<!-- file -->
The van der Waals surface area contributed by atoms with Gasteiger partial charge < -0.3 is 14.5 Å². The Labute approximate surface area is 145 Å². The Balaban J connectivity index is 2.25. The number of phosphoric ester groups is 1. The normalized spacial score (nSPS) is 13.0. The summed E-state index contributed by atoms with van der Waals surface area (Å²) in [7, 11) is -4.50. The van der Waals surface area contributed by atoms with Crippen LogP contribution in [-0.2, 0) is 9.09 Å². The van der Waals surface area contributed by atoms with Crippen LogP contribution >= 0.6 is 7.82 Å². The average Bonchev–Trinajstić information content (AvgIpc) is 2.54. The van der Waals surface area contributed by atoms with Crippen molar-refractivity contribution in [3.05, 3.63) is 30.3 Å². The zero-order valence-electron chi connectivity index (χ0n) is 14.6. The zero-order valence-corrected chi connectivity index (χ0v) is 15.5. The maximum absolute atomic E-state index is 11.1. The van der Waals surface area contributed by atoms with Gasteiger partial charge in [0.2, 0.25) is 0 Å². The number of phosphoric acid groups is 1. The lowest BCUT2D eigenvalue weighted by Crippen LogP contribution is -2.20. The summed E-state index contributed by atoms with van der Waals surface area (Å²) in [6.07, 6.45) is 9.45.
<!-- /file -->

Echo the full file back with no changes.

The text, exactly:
The van der Waals surface area contributed by atoms with Gasteiger partial charge < -0.3 is 14.5 Å². The Labute approximate surface area is 145 Å². The Balaban J connectivity index is 2.25. The number of phosphoric ester groups is 1. The normalized spacial score (nSPS) is 13.0. The summed E-state index contributed by atoms with van der Waals surface area (Å²) in [7, 11) is -4.50. The van der Waals surface area contributed by atoms with Crippen LogP contribution in [-0.2, 0) is 9.09 Å². The van der Waals surface area contributed by atoms with Crippen LogP contribution >= 0.6 is 7.82 Å². The average Bonchev–Trinajstić information content (AvgIpc) is 2.54. The van der Waals surface area contributed by atoms with Crippen molar-refractivity contribution in [3.05, 3.63) is 30.3 Å². The zero-order valence-electron chi connectivity index (χ0n) is 14.6. The zero-order valence-corrected chi connectivity index (χ0v) is 15.5. The maximum absolute atomic E-state index is 11.1. The van der Waals surface area contributed by atoms with Gasteiger partial charge in [0.2, 0.25) is 0 Å². The number of phosphoric acid groups is 1. The lowest BCUT2D eigenvalue weighted by Crippen LogP contribution is -2.20. The summed E-state index contributed by atoms with van der Waals surface area (Å²) in [6.07, 6.45) is 9.45.